Spain’s household savings rate fell to its lowest level on record in the third quarter of last year as high unemployment and wage deflation in the latest recession obliged them to devote more of their disposable income to consumption, according to figures released Wednesday by the National Statistics Institute (INE).
The INE said that on a moving average over the period of the fourth quarter of 2011 and the third quarter of 2012, the savings rate in the latest quarter was down 0.6 percentage points at 8.8 percent from the previous three-month period. The moving average is used to smooth out wide fluctuations in spending over the course of the year.
That was the lowest rate since the INE began compiling the statistical series in 2000. The rate reached a record high in 2009 as families put more income by in anticipation of a further deterioration in the economic situation, which proved to be the case. Output is estimated to have contracted 1.5 percent last year.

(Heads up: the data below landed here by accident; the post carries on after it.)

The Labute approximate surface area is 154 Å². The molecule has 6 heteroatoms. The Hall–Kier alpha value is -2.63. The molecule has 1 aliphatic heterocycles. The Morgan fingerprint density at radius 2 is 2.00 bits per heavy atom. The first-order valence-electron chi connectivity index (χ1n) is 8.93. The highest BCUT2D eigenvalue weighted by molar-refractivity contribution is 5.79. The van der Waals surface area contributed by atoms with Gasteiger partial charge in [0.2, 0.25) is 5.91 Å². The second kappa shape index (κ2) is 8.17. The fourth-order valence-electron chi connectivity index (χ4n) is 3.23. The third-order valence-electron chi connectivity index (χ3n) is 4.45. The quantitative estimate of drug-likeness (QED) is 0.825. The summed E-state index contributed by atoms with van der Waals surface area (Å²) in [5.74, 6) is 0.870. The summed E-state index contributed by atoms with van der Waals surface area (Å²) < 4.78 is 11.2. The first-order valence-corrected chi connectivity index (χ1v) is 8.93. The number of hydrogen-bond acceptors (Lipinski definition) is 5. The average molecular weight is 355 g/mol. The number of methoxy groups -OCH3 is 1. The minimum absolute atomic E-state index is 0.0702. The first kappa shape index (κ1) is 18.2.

The main reason for the drop in the third quarter was falling income. The INE said net disposable income in the period declined 1.6 percent from a year earlier to 164.675 billion euros. This in turn was the result of a 5.4-percent contraction in salaries and a fall in other sources of net income such as interest on bank deposits and share dividends of 4.4 percent.
At the same time household spending in the period increased 0.6 percent from a year earlier, resulting in a decrease in savings of 26.8 percent to 12.487 billion euros.
“These figures show that consumption is falling less than disposable income is, indicating that people are drawing on their savings to maintain consumption as best they can,” Reuters quoted M&G Valores’ director of analysis, Nicolás López, as saying.